State Regulation Pending

While the SEC's Final Rules provide a degree of certainty regarding the federal regulatory landscape for fund managers, the industry is still awaiting the actions of many state regulators to determine whether fund managers exempt from registration with the SEC (either under the temporary extension of the 15-client rule or under the exemptions for venture capital and private fund managers) will remain exempt from regulation at the state level.

We will be closely working with our clients to help them comply with these new rules and take advantage of any available exemptions. If you have any immediate questions or concerns, please do not hesitate to contact a member of your Cooley team or any of the attorneys listed here. 

notes

1 The Final Rules are available at the SEC's website. The Final Rules were issued in a series of three separate SEC releases: IA-3220 (Family Offices), IA-3221 (Rules Implementing Amendments to the Investment Advisers Act of 1940) and IA-3222 (Exemptions for Advisers to Venture Capital Funds, Private Fund Advisers With Less Than $150 Million in Assets Under Management, and Foreign Private Advisers).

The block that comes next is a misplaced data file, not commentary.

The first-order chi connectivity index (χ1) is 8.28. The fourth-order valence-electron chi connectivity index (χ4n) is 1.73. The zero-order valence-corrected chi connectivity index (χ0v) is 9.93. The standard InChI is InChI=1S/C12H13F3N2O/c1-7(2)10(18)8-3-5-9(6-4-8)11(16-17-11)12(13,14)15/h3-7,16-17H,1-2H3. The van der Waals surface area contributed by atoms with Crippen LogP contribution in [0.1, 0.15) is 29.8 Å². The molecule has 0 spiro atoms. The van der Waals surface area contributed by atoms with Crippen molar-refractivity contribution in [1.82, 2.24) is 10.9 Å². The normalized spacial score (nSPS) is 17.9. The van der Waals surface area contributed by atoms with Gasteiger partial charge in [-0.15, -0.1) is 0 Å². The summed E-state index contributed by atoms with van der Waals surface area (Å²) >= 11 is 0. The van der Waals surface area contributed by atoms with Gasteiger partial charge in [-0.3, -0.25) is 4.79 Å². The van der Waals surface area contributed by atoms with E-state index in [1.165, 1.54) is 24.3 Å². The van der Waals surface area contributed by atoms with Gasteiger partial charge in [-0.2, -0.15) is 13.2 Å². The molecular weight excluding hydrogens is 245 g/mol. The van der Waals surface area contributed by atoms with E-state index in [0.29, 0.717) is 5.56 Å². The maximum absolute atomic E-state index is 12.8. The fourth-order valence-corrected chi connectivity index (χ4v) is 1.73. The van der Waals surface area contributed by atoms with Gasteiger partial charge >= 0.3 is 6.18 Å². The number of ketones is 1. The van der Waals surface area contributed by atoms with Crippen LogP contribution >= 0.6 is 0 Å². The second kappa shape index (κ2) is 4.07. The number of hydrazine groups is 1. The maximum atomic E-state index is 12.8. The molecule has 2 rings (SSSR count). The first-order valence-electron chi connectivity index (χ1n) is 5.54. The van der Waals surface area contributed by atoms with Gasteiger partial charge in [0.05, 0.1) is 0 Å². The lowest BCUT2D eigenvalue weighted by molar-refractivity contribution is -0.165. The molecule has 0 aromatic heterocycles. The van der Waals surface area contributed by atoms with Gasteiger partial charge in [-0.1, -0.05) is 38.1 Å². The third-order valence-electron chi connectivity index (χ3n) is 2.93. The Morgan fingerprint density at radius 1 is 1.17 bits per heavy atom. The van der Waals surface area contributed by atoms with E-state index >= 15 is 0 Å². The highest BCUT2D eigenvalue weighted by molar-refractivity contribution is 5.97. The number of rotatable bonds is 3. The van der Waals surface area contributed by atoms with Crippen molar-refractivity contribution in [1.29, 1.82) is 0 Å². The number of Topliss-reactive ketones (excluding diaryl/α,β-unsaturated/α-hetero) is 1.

2 Section 203(b)(3), which was eliminated by Dodd-Frank, exempted any investment adviser from registration if the investment adviser (i) had fewer than 15 clients in the preceding 12 months, (ii) did not hold itself out to the public as an investment adviser and (iii) did not act as an investment adviser to a registered investment company or a company that has elected to be a business development company

3 The proposed rule relating to the definition of a "venture capital fund" is available at the SEC's website.

Related Contacts
Craig Dauchy Partner, Palo Alto
Mark Tanoury Partner, Palo Alto
John Dado Partner, Palo Alto
Bernard Hatcher Partner, San Francisco
Thomas Salley Partner, Washington, DC
Shane Goudey Partner, Palo Alto